Surgical Treatment of Prosthetic Joint Infections of the Hip and Knee: Changing Paradigms?
Prosthetic joint infection (PJI) of the hip and knee remains one of the most common and feared arthroplasty complications. The impact and cost of PJI is significant, both to the patient and to the health care system. Recent reports of results of different treatment strategies have led many surgeons to modify their approach to management of PJI. This paper will explore apparent paradigm shifts, both to indications and technique, including the importance of waiting for bacterial identification, the decreasing role for irrigation and debridement (I&D) with retention of components, the increased utilization of single stage revision, and conversely a decreasing role for two-stage exchange. Strategies for treating drug-resistant organisms and management of failed treatment will also be examined.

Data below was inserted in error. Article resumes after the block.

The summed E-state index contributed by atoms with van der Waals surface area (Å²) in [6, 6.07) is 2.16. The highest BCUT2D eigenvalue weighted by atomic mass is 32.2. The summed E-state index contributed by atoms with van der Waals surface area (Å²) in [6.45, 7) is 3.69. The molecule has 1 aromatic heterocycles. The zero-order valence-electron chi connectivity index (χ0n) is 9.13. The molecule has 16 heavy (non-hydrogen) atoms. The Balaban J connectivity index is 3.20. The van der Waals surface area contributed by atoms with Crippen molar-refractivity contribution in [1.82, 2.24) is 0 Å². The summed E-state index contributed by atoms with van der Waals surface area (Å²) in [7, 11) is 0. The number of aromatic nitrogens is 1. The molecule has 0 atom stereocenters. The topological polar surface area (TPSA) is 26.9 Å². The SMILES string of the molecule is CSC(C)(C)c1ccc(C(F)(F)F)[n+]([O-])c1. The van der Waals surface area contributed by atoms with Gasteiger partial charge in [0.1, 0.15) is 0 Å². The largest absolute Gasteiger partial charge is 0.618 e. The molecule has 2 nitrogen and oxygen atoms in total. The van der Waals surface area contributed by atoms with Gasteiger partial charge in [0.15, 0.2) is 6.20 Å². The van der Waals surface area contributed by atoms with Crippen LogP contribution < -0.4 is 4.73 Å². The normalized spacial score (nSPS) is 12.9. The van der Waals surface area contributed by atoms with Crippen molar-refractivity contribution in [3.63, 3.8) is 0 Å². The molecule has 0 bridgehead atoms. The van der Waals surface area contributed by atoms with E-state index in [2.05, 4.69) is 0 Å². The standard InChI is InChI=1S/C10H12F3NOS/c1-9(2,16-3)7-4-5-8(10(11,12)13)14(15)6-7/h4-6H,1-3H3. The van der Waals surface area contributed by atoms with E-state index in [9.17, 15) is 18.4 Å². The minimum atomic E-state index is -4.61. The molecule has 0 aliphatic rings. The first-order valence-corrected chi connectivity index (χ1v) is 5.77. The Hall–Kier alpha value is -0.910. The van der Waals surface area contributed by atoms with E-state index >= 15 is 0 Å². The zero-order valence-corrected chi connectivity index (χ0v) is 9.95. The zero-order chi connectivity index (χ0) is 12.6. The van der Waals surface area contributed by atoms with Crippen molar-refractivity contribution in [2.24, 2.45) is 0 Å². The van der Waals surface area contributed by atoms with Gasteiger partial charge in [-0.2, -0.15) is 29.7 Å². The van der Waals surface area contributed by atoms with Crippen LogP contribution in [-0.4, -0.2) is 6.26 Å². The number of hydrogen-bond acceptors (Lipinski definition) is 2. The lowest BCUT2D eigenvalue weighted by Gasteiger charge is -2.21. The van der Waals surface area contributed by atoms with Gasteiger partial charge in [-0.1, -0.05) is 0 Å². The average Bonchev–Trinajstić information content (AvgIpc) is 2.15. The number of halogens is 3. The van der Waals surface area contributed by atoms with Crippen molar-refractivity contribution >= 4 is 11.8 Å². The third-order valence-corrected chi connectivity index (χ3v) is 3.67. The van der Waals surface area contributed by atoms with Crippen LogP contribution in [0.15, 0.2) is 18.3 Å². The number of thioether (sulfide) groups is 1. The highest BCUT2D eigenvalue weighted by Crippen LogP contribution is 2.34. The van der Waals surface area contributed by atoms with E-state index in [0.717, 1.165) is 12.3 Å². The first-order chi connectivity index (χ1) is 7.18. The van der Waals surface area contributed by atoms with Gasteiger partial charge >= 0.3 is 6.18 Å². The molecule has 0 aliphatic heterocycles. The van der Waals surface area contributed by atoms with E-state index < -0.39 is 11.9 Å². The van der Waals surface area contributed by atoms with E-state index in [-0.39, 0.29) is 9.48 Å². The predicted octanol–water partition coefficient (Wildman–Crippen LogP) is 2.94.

Jiranek, WA; Waligora, AC; Hess, SR; Golladay, GL
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